Speaking of which, you're mighty touchy these days. Still smarting from your shitty year of prognostication and analysis in 2016?

Rachel's picture

I smell Russiagate in our

I smell Russiagate in our future. This isn't over, folks.

fischbobber's picture

Duncan's silence is deafening.

The problem with asking Duncan to do anything is the irony of Duncan, at this point. He has made a career of making small moves that seem ethically sensible to the little guy. He has operated under the radar because he doesn't do anything to draw attention to himself. He really screwed up big time in this election though by endorsing Trump instead of simply being loyal to the party. It will now be up to him to defend this position or reject Trump and join the call for investigation and accountability. To not do one or the other will expose himself to being corrupt or incompetent and picking the wrong side will do the same. He should have stuck to his original playbook, ducked the issue in the election, and kept his mouth shut. For the first time in his political career, his office is legitimately open to challenge. Supporting Trump was a big mistake on his part, and he knows it.

fischbobber's picture

The first of many final thoughts......

Don't think for a moment that the Russians haven't used this open door to attempt to infiltrate our entire intelligence system. This is a huge deal and everyone in Washington and Moscow knows it. There will be a mad scramble in D.C. to hide the magnitude of our loss and a similar scramble in Moscow to downplay the size of the victory.

Simply put, it is how the intelligence game works. Duncan knows this and by not using his position he stop any further leaks, he is giving his tacit approval to the Russian government to continue this operation. He's no longer our "down home, folksy" representative, he's moving toward being an enemy of the state.

Somebody's picture

Almost 59% of Duncan's

Almost 59% of Duncan's constituency voted for Trump. Duncan will change his tune when something greater than 10% of his constituency shifts. Because of his relative inactivity, Duncan's relevance to all this is one vote out of 435, should anything interesting ever get to a floor vote. He is hardly "an enemy of the state." Calling Duncan an "enemy of the state" ranges between pointless and counter-productive. The focus should be on people who actually have authority on the hill and on those doing whatever it is they're doing on the other end of Pennsylvania Avenue.

fischbobber's picture

Liberals and kooks

Since I last posted the Russians have launched a cruise missile in what was described as a "test." This is a direct violation of the 1987 treaty between Russia (Gorbachov) and the U.S. (Reagan). Would that be considered interesting and worthy of action on the floor of the house?

Given that this has happened after a high level security meeting in the aftermath of a North Korean launch on unsecured communication devices in full view of the general public at a country club and almost certainly monitored by Russian surveillance can you honestly say that Duncan's wholesale endorsement and support of what is turning out to be both a suspect and incompetent presidency is in his constituency's best interest? Or what they voted for? That class of cruise missile can make it to Oak Ridge, you know. His term is at a crossroad. He needs to decide whether he's going to uphold the constitution and serve the best interests of his nation and constituency or become an enemy of the state. The observation is fair. The choice is Congressman Duncan's.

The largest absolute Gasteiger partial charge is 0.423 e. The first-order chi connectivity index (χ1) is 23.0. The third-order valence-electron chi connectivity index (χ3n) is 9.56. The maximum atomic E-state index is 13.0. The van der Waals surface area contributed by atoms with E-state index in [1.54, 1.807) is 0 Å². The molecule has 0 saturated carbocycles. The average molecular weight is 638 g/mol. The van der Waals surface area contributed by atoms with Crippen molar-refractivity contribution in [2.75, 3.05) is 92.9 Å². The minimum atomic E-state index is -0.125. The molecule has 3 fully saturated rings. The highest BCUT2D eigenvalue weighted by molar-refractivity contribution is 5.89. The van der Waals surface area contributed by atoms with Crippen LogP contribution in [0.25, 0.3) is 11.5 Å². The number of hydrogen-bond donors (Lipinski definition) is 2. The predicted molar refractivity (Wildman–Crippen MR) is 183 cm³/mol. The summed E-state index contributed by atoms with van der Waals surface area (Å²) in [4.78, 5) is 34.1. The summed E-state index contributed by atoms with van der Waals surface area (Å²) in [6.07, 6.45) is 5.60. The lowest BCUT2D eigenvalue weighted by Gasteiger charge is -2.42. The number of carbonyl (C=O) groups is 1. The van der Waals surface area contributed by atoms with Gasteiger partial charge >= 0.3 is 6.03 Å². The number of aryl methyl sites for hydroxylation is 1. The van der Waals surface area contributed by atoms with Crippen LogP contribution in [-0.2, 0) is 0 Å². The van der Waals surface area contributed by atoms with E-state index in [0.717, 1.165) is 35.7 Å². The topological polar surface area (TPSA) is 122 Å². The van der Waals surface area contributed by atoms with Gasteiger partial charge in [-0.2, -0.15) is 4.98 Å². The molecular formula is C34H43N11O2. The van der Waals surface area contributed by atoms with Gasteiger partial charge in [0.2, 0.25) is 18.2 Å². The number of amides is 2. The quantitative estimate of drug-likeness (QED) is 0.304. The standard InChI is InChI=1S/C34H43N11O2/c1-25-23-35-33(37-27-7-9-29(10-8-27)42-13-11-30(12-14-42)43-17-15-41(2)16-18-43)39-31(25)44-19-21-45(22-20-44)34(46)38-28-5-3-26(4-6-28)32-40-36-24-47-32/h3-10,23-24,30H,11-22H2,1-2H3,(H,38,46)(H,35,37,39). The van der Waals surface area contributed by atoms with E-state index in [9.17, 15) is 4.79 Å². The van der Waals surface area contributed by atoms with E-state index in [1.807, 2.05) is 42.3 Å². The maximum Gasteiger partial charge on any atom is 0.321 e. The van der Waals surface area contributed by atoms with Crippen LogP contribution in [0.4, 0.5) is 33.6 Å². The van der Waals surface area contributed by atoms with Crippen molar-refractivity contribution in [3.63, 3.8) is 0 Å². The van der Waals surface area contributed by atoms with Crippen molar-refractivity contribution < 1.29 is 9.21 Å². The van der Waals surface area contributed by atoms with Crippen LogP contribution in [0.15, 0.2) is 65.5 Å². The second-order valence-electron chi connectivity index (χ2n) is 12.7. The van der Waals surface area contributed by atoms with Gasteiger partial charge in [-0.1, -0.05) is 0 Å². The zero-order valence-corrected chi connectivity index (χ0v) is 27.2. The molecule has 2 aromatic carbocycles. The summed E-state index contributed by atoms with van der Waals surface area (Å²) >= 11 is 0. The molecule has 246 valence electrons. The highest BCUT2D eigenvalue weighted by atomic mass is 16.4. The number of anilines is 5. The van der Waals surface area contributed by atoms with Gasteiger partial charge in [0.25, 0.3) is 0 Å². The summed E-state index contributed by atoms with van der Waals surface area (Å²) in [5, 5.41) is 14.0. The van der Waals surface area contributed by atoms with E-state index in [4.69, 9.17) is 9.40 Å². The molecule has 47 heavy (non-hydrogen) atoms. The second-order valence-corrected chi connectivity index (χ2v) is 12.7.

As to Duncan's relevance on the floor. The implication that all 435 are lined up in lock-step is simply ludicrous. His vote becomes more and more relevant with each crazy day of this administration.

Somebody's picture

Test?

Could you please provide a link to a reputable news source that says the Russians have tested a cruise missile in the last 24 hours, as you have claimed?

I can find plenty about the Russians recently deploying a cruise missile in apparent violation of the INF treaty, and that it had been tested three years ago, also in apparent violation of the treaty. The Obama administration decried Russia's actions then and apparently anticipated the current provocation in the form of the deployment.

Mind you this is serious stuff, and would be even without the bizarre and disturbing links between the current administration and Moscow.

Nonetheless, I'm real curious about your claim of a Russian cruise missile launch taking place yesterday, because the seeming lack of evidence that such an incredibly significant launch actually occurred might influence one's assessment of the quality of your own extensive "prognostications and analysis" of these and other matters.

fischbobber's picture

The text

fischbobber's picture

The text

(link...)

Here is the article I sourced for my comment. I realize many Fox viewers don't consider the New York Times to be a credible source, but my based on my experience, I've had pretty good luck using them as a primary source. You will note that details tend to be sparse in national security issues. There is a reason for this and if you pay attention, Mr. Knapp and I may engage in a dialogue as to what we are and are not likely to be able to ascertain from mainstream media. Or we may not. Spring is a hectic time for this involved in educational endeavors.